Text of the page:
With increased focus on mental health and breaking down the stigma around it, an initiative is under way which could see mental health therapists become the norm in GP surgeries.
Health chiefs have drafted new guidance encouraging doctors to incorporate mental health therapists in their practices, bringing mental and physical health services together under one roof.
These new therapists will be integrated into primary care teams and focus on common mental health disorders such as anxiety and depression. Underlining the strong links between physical and mental wellbeing, they will particularly deal with patients with a long-term physical health condition – such as diabetes, respiratory or heart problems – which also impacts on their mental health.
Evidence suggests nine out of 10 adults with mental health problems are supported in primary care. Broadening the range of services for patients means local health services are better equipped to deal with patients’ physical and mental health needs in a ‘joined-up’ way.
Claire Murdoch, NHS England’s national director for mental health said: “Joining up talking therapy services in primary care settings is another big step forward for our patients and a key plank in putting mental health at the centre of the long-term plan for the NHS. We are on track to deliver 3,000 therapists in primary care, with over 800 in surgeries at the end of last year, and this handy guidance should convince those practices that are yet to take the plunge of the benefits.”
Under the guidance issued to doctors, in-house mental health therapists are expected to be full members of the primary healthcare team – receiving self-referrals from patients as well as from GPs, clinical pharmacists, practice nurses and healthcare assistants. They should:
- Attend practice meetings
- Provide specialist advice and support to ensure mental health is taken on-board and considered as part of treatment and care in the surgery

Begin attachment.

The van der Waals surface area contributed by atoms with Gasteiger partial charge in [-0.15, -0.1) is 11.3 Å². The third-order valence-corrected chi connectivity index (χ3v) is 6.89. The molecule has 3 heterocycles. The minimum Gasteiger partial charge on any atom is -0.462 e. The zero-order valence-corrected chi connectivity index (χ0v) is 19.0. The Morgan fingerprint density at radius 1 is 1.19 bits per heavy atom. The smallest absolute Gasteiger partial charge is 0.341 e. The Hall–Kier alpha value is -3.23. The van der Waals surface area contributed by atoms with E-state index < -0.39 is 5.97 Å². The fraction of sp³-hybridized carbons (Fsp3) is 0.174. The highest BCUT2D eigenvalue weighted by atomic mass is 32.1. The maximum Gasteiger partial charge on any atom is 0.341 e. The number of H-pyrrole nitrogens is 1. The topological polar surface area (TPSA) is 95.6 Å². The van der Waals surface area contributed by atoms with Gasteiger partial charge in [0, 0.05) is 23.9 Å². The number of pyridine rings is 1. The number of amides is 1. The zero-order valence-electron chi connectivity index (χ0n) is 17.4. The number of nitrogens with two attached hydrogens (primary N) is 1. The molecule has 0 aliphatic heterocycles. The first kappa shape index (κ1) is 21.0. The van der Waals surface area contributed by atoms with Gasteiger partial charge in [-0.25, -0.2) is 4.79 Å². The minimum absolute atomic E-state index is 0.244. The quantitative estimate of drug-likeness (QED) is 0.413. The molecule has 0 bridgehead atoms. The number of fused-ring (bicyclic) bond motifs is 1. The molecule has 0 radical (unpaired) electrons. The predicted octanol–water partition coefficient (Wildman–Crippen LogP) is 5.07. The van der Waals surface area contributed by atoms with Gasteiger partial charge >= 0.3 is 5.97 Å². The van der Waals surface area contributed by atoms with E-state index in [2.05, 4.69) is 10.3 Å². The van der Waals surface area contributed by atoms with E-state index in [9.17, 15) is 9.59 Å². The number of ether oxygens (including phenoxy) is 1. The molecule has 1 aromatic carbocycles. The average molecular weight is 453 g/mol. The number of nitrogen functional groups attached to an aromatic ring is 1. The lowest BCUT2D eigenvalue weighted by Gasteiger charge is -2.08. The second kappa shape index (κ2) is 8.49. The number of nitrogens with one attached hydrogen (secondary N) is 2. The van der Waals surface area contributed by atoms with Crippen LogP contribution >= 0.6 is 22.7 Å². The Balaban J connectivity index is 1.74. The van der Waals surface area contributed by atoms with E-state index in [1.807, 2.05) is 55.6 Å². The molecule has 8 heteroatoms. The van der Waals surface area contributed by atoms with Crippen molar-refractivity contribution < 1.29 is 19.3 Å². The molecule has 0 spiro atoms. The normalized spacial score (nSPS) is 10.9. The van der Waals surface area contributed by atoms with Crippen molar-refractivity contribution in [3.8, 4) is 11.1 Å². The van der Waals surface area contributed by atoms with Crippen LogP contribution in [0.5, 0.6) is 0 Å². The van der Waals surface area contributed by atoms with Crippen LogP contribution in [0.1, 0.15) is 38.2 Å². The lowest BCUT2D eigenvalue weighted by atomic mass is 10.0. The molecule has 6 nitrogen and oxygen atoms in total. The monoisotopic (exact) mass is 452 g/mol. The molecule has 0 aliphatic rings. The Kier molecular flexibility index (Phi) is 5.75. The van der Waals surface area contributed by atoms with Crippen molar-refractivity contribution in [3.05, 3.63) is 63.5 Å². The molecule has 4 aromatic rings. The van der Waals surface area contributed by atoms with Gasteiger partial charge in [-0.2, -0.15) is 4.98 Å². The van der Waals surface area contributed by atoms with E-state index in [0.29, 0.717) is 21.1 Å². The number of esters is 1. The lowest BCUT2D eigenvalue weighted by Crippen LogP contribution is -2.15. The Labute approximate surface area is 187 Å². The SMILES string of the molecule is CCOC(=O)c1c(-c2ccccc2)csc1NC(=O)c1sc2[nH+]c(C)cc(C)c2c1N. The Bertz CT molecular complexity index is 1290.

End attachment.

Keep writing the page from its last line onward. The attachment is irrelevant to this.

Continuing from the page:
- Link in with clinicians across other mental and physical health services on behalf of the patient and practice
This closer way of working usually means the patient doesn’t have to travel far for their psychological treatment, encouraging attendance and for some patients. Receiving treatment in their local GP surgery reduces the perception of stigma associated with having a mental health problem.
Intervening at an earlier stage and addressing common mental health issues can also improve care, while closer team-working can help reduce the number of referrals to hospital or community care – freeing up capacity elsewhere in the mental health care system.
Dr Nikita Kanani, NHS England’s acting director of primary care, said: “General Practice is the front door of the NHS. We continue to support the expansion of the workforce so patients have access to a range of different health professionals, so that we can better support both their physical and mental health needs.”
People with a physical health condition, often an age-related one, are more likely than the rest of the population to experience mental ill health. More than 16 million people in England are diagnosed with a long-term physical health condition and one in three of this group will experience a mental health problem.
In most cases, basing mental health therapists in GP surgeries is done in collaboration with NHS England’s Improving Access to Psychological Therapies (IAPT) programme. It has been described as “the world’s most ambitious effort to treat depression” and the latest monthly figures (for May) showed that 25,198 patients moved on to recovery – delivering the highest recovery rate (52.8%) ever.